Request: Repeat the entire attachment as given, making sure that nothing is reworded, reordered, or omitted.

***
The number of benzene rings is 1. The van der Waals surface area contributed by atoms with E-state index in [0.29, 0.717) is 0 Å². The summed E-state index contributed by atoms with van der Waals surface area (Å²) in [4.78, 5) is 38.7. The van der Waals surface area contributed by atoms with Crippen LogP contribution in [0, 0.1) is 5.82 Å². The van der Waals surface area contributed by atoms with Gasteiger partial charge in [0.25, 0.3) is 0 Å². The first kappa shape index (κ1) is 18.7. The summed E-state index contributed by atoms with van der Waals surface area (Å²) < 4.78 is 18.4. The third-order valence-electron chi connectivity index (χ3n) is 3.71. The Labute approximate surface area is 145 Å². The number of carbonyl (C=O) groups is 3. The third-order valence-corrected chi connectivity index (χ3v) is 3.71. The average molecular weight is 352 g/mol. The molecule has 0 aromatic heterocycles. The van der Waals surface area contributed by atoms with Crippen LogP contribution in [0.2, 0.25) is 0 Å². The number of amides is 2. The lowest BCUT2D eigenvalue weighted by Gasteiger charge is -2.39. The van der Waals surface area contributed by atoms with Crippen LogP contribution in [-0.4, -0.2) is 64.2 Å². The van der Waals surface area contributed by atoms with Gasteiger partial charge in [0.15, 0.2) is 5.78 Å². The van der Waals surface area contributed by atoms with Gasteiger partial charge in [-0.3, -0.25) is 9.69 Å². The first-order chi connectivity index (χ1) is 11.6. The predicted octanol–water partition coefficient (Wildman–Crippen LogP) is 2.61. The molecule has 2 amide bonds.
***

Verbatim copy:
The number of benzene rings is 1. The van der Waals surface area contributed by atoms with E-state index in [0.29, 0.717) is 0 Å². The summed E-state index contributed by atoms with van der Waals surface area (Å²) in [4.78, 5) is 38.7. The van der Waals surface area contributed by atoms with Crippen LogP contribution in [0, 0.1) is 5.82 Å². The van der Waals surface area contributed by atoms with Gasteiger partial charge in [0.25, 0.3) is 0 Å². The first kappa shape index (κ1) is 18.7. The summed E-state index contributed by atoms with van der Waals surface area (Å²) < 4.78 is 18.4. The third-order valence-electron chi connectivity index (χ3n) is 3.71. The Labute approximate surface area is 145 Å². The number of carbonyl (C=O) groups is 3. The third-order valence-corrected chi connectivity index (χ3v) is 3.71. The average molecular weight is 352 g/mol. The molecule has 0 aromatic heterocycles. The van der Waals surface area contributed by atoms with Crippen LogP contribution in [0.2, 0.25) is 0 Å². The number of amides is 2. The lowest BCUT2D eigenvalue weighted by Gasteiger charge is -2.39. The van der Waals surface area contributed by atoms with Crippen LogP contribution in [-0.4, -0.2) is 64.2 Å². The van der Waals surface area contributed by atoms with Gasteiger partial charge in [0.15, 0.2) is 5.78 Å². The van der Waals surface area contributed by atoms with Gasteiger partial charge in [-0.3, -0.25) is 9.69 Å². The first-order chi connectivity index (χ1) is 11.6. The predicted octanol–water partition coefficient (Wildman–Crippen LogP) is 2.61. The molecule has 2 amide bonds.